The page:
The Supreme Court of Virginia on Thursday rejected a Republican effort to have Gov. Terry McAuliffe held in contempt over his ongoing efforts to restore voting rights for felons. In a unanimous one-page order, the Supreme Court said it would not force McAuliffe to return to court to prove that he is complying with the court’s July 22 ruling that struck down the governor’s first attempt to restore voting rights to more than 200,000 felons via executive order. The court also said it would not allow Republican General Assembly leaders to seek documents from the McAuliffe administration through a new discovery process. The ruling brings to an end the legal fight that cast uncertainty over thousands of ex-offenders just weeks before early voting gets underway for the presidential election.
In a written statement, McAuliffe said he will “continue to move forward” with the revised process he adopted after the court ruling to grant political rights to would-be voters on an individual basis. “It is my hope that the court’s validation of the process we are using will convince Republicans to drop their divisive efforts to prevent Virginians from regaining their voting rights and focus their energy and resources on making Virginia a better place to live for the people who elected all of us to lead,” McAuliffe said.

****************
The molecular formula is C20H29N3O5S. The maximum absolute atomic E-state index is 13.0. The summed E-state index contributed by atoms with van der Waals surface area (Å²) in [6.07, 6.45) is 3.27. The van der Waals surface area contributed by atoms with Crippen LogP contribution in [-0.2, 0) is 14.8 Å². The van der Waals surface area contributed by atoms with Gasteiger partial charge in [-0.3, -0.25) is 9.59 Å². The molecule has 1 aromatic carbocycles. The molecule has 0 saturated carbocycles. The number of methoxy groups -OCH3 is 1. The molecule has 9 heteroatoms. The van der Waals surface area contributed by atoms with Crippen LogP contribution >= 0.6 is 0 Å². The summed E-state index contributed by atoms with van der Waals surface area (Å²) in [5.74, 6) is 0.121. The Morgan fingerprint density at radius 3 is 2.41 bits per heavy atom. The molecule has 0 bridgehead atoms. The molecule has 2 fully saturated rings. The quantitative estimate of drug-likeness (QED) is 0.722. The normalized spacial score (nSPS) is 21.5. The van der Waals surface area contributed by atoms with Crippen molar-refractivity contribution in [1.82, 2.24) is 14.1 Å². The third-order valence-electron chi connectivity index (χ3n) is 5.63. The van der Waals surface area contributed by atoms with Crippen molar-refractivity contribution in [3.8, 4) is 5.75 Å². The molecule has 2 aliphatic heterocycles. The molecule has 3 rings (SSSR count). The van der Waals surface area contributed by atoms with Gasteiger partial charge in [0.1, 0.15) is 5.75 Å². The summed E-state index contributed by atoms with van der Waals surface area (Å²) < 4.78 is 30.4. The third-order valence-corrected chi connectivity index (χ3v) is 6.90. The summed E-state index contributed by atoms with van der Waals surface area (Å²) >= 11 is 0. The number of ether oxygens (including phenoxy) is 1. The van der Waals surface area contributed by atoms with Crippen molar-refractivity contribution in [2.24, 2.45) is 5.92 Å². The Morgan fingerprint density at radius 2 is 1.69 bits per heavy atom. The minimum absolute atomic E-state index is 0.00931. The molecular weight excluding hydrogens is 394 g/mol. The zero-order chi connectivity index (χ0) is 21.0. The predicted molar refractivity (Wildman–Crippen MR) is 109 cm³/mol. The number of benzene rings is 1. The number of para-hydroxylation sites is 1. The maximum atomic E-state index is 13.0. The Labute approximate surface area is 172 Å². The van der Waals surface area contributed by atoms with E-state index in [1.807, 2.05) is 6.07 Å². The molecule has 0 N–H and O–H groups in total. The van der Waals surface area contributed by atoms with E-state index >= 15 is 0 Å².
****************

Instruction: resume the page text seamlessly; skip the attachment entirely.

House Speaker William J. Howell, R-Stafford, said Republicans were “disappointed” by the ruling but respect the court’s order. “The governor stretched the bounds of the Virginia Constitution and sought to expand executive power in a manner we viewed as inappropriate and reckless,” Howell said in a written statement. “The Supreme Court strongly rebuked the governor’s executive overreach in the original case.”
Howell and Senate Majority Leader Thomas K. Norment Jr., R-James City, sued McAuliffe in May, arguing that the governor overstepped his authority by issuing a blanket order restoring political rights to 206,000 felons whose names the governor kept secret. The Supreme Court sided with the Republican leaders in July, ordering state officials to cancel the voter registrations of nearly 13,000 people who had registered under McAuliffe’s invalidated order.